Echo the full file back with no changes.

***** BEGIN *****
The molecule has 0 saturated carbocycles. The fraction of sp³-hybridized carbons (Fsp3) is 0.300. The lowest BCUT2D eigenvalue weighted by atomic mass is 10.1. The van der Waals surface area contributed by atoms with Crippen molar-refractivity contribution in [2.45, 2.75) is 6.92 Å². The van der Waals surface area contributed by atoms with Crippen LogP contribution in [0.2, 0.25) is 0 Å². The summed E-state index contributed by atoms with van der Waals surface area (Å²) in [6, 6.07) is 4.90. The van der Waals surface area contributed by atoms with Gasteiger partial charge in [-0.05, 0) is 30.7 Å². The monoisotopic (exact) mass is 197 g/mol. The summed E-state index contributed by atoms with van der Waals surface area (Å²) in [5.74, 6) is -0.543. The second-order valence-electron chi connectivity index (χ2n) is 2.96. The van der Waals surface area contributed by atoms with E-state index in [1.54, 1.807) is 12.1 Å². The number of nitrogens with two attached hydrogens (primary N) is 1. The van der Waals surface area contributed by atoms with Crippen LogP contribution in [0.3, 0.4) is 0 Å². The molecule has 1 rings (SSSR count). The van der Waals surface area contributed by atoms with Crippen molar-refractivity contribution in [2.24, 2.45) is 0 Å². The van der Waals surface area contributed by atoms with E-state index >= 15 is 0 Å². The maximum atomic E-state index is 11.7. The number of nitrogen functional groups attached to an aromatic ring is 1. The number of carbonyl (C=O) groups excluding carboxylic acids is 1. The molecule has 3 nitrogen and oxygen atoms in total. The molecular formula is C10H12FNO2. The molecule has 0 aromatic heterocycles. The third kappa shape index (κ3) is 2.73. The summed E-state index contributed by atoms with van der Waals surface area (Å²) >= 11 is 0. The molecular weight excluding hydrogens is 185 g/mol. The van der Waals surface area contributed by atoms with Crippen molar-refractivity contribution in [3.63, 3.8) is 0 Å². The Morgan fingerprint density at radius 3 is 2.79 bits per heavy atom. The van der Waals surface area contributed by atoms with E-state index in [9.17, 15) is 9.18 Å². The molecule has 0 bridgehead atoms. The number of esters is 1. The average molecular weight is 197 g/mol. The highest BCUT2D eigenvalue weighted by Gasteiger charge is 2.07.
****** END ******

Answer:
The molecule has 0 saturated carbocycles. The fraction of sp³-hybridized carbons (Fsp3) is 0.300. The lowest BCUT2D eigenvalue weighted by atomic mass is 10.1. The van der Waals surface area contributed by atoms with Crippen molar-refractivity contribution in [2.45, 2.75) is 6.92 Å². The van der Waals surface area contributed by atoms with Crippen LogP contribution in [0.2, 0.25) is 0 Å². The summed E-state index contributed by atoms with van der Waals surface area (Å²) in [6, 6.07) is 4.90. The van der Waals surface area contributed by atoms with Gasteiger partial charge in [-0.05, 0) is 30.7 Å². The monoisotopic (exact) mass is 197 g/mol. The summed E-state index contributed by atoms with van der Waals surface area (Å²) in [5.74, 6) is -0.543. The second-order valence-electron chi connectivity index (χ2n) is 2.96. The van der Waals surface area contributed by atoms with E-state index in [1.54, 1.807) is 12.1 Å². The number of nitrogens with two attached hydrogens (primary N) is 1. The van der Waals surface area contributed by atoms with Crippen LogP contribution in [0.3, 0.4) is 0 Å². The molecule has 1 rings (SSSR count). The van der Waals surface area contributed by atoms with Crippen molar-refractivity contribution in [2.24, 2.45) is 0 Å². The van der Waals surface area contributed by atoms with E-state index >= 15 is 0 Å². The maximum atomic E-state index is 11.7. The number of nitrogen functional groups attached to an aromatic ring is 1. The number of carbonyl (C=O) groups excluding carboxylic acids is 1. The molecule has 3 nitrogen and oxygen atoms in total. The molecular formula is C10H12FNO2. The molecule has 0 aromatic heterocycles. The third kappa shape index (κ3) is 2.73. The summed E-state index contributed by atoms with van der Waals surface area (Å²) >= 11 is 0. The molecular weight excluding hydrogens is 185 g/mol. The van der Waals surface area contributed by atoms with Crippen molar-refractivity contribution in [3.63, 3.8) is 0 Å². The Morgan fingerprint density at radius 3 is 2.79 bits per heavy atom. The van der Waals surface area contributed by atoms with E-state index in [9.17, 15) is 9.18 Å². The molecule has 0 bridgehead atoms. The number of esters is 1. The average molecular weight is 197 g/mol. The highest BCUT2D eigenvalue weighted by Gasteiger charge is 2.07.